Oncology is a branch of medicine involving the prevention, diagnosis and treatment of cancer. The major disciplines within oncological medicine are distinguished primarily by method of treatment, and include:
- Medical oncology refers to the use of drugs of various types to treat cancer.
- Chemotherapy – The use of cytotoxic agents to inhibit mitosis or damage the DNA of cancer cells, slowing or stopping their growth; side effects result from damage to healthy, non-cancerous cells.
- Hormone therapy – Used on hormone-dependent or hormone-sensitive tumors; drugs administered to reduce or block hormone production to inhibit cancer cell growth and proliferation; can be effective for treatment of breast cancer, prostate cancer, ovarian cancer and uterine cancer.
- Targeted therapy – Inhibiting tumor development and growth with non-cytotoxic drugs that target genes or proteins specific to cancer cells; reduces damage to healthy cells caused by traditional chemotherapy drugs.
- Immunotherapy – A newer approach that aims to strengthen the cancer-fighting immune response with patient-specific and tumor-specific agents such as lab-modified T-cells; includes vaccines that sensitize the immune system to cancer-specific antigens, allowing tagging, targeting and destroying of cancer cells.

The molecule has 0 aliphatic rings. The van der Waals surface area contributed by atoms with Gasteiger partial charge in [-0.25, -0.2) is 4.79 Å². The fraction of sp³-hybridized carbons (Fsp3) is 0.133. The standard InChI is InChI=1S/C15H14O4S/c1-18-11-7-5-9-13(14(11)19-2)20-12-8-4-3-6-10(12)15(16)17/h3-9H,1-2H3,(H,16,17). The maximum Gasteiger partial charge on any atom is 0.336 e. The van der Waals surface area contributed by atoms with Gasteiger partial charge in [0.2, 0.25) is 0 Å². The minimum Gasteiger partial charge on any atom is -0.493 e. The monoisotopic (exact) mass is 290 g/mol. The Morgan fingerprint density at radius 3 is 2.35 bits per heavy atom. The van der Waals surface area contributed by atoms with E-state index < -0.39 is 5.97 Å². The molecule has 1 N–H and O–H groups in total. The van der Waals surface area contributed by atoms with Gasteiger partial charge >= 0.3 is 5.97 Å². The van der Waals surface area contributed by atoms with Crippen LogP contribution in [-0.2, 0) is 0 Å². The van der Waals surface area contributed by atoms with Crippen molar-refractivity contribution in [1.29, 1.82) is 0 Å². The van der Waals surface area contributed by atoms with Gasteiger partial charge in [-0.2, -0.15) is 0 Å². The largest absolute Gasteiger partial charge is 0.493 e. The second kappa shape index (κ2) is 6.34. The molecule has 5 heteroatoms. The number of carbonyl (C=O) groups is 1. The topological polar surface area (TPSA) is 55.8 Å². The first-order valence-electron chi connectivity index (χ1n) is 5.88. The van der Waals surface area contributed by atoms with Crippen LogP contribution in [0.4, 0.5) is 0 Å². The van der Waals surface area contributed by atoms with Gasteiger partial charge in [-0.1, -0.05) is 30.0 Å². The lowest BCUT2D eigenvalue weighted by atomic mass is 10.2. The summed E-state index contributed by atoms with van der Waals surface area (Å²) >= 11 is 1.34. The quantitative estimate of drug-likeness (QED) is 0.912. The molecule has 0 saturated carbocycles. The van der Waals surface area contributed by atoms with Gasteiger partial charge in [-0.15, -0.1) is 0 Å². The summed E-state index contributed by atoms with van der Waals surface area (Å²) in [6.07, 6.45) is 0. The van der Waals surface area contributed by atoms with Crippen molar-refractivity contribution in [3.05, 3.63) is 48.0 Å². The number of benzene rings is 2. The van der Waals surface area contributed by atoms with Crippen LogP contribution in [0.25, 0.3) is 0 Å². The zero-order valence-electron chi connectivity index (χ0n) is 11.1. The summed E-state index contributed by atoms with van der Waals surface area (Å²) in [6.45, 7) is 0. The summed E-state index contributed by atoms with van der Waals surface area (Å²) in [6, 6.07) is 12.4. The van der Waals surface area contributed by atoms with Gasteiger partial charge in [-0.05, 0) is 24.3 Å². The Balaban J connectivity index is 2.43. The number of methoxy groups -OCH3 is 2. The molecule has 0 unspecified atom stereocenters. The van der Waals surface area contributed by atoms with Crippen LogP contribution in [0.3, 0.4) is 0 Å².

- Radiation oncology focuses on treatment with ionizing radiation to kill or incapacitate cancer cells by inducing damage to their DNA. Therapy can be administered internally or externally. Most commonly, external beam radiotherapy (EBRT) is used to precisely direct high-energy X-rays to the site of a malignancy. Scenarios most conducive to radiotherapy include:
- Anatomically unresectable (unremovable) cancers
- Patients medically unfit for surgery due to other chronic disease states
- Tumors in close proximity to critical blood vessels or nerves
- Pre-operative (to shrink the tumor and facilitate surgical removal)
- Post-operative (to diminish risk of tumor recurrence)
- Surgical oncology relates to the use of physical removal techniques to prevent, diagnose, stage and treat cancer.
- Preventative surgery is performed when necessary to remove body tissue at risk of becoming cancerous, before any signs of cancer are present.
- Diagnostic surgery, in most cases, means the procedure of taking a biopsy — a small piece of tissue from the affected region that is then used for microscopic or other analysis to determine the presence of cancer and its type.
- Staging surgery is done to reveal the size or amount of cancerous growth and the extent to which it has spread; future treatment can be guided by tissue-sampling areas around the cancer to determine the state of surrounding lymph nodes or organs.
- Curative surgery (or primary surgery) can be performed in cases where malignancy is localized to one part of the body, with a high likelihood that it can be completely removed. This can be done by itself or in conjunction with other treatments such as chemotherapy or radiotherapy.
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